We may never tire of discussing lessons from the Great Recession, which hit two groups especially hard: teens who saw parents lose a home or job, and boomers who saw their savings depleted at precisely the wrong moment in life.
The kids’ scars are mostly emotional. Financially, they had little to lose; indeed they stand to benefit from the more frugal approach to living that the recession has inspired in many. It’s a different story for boomers who are newly retired or rapidly nearing that stage of life. They saw their assets shrink just as they needed them to grow and they may have had to sell at depressed prices, ensuring they’d miss the rebound. Compounding their financial loss, interest rates are so low that boomers (and elders) are now finding it difficult to secure a decent monthly income stream.
This experience goes a long ways toward explaining boomers’ new priorities. By a margin of 7 to 1, adults past the age of 45 say their focus today is on peace of mind — not wealth accumulation, according to a new retirement study from Merrill Lynch and Age Wave.
Long gone is the prerecession attitude of taking risks and building the biggest portfolio possible. Today’s new retirees and preretirees crave the peace of mind that comes from having enough money safely tucked away to provide a sufficient and dependable income stream. In the survey, guaranteed income and protecting assets were four times more important than achieving high-risk returns.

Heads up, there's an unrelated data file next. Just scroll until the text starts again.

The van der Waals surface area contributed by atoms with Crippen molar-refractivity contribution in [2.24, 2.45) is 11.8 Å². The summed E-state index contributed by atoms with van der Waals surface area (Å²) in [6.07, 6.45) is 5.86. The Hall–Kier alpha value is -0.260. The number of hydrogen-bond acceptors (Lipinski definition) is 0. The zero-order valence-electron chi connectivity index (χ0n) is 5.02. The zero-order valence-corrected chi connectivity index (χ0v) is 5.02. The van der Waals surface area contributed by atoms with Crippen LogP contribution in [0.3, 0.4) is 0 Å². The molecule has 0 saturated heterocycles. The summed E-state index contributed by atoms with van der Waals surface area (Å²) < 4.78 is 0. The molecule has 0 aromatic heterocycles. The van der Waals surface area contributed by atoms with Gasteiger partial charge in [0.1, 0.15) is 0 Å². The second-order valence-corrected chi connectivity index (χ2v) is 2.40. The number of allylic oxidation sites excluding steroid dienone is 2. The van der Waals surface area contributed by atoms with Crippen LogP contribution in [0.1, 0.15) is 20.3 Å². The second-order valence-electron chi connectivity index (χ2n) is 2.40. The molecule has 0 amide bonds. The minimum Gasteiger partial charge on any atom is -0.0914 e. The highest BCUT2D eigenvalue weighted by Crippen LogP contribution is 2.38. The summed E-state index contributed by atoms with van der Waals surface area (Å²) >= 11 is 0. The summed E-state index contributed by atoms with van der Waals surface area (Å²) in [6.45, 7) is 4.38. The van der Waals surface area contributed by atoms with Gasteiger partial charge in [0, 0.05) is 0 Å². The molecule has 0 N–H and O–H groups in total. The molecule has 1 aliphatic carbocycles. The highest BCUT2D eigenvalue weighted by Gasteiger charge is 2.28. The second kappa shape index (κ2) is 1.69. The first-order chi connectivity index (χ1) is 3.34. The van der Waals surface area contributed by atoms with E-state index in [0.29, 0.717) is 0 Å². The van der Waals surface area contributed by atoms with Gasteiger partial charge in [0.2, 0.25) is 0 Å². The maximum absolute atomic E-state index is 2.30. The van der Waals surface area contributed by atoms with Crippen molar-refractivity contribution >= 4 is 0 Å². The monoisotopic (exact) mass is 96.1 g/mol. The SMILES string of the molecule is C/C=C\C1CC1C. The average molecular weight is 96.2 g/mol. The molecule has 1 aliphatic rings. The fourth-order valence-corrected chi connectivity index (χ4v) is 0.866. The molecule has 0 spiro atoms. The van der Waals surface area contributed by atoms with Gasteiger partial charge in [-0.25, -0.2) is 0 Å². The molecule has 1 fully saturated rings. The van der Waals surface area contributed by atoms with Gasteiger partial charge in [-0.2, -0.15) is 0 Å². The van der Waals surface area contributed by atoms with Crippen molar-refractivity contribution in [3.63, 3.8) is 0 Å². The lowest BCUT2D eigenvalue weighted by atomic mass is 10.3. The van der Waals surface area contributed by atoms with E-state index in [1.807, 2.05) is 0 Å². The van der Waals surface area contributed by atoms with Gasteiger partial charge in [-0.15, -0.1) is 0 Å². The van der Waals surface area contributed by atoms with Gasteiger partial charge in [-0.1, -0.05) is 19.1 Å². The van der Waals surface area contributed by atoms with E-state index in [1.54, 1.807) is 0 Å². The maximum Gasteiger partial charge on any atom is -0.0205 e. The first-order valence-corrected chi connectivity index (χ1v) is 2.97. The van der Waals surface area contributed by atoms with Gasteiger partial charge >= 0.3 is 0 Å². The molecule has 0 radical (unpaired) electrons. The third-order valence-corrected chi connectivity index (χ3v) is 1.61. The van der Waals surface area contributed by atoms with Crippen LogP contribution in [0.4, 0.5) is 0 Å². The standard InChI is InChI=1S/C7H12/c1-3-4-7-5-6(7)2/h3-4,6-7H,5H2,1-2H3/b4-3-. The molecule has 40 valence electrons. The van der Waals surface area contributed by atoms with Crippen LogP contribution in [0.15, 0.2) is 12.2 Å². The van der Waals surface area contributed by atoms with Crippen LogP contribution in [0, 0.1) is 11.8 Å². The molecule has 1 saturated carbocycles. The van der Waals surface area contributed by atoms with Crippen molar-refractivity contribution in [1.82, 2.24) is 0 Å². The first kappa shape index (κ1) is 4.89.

This is why sales of fixed annuities are exploding and guaranteed lifetime income products are the new subject du jour. Today’s retirees don’t need a stockpile to count so much as predictable income so that they can spend time with family and on experiences and pursue new, if modest, passions.
“Having more money can buttress peace of mind,” David Tyrie, head of personal wealth and retirement for Bank of America Merrill Lynch, says in an e-mail. “But there are other important variables as well, including family well-being, health, and having fulfilling goals and purpose. A growing focus on achieving peace of mind causes people to think about what really matters in life.”
Among the things that matter, according to the survey, are social connections and family. Preretirees tend to believe the thing they’ll miss most when they quit work is their earned income. But the survey found that what retirees miss most is their connection with co-workers.
“Planning ahead to fill the void of friendships and connections can help make the retirement experience more fulfilling,” says Tyrie. He suggests taking the time to join clubs and other groups, network online, and get reacquainted with neighbors and old friends.
Another legacy from the Great Recession appears to be parents’ willingness to financially support their grown children and grandkids. This is especially true of well-situated retirees, who are twice as likely to help with money. But even those on a budget say they are willing to sacrifice some comforts and, say, downsize their house or car to help a grown child struggling with money issues. In the survey, 52% of parents said they expected to provide ongoing support to their adult children; 35% expected to help the grandkids.
“We believe there is a postrecession mind-set,” Tyrie says. “People realize that living beyond their means is not wise and that stock market and home prices don’t always go up.” None of this is terribly surprising. But four years after the recession ended, evidence of our new values is still trickling in.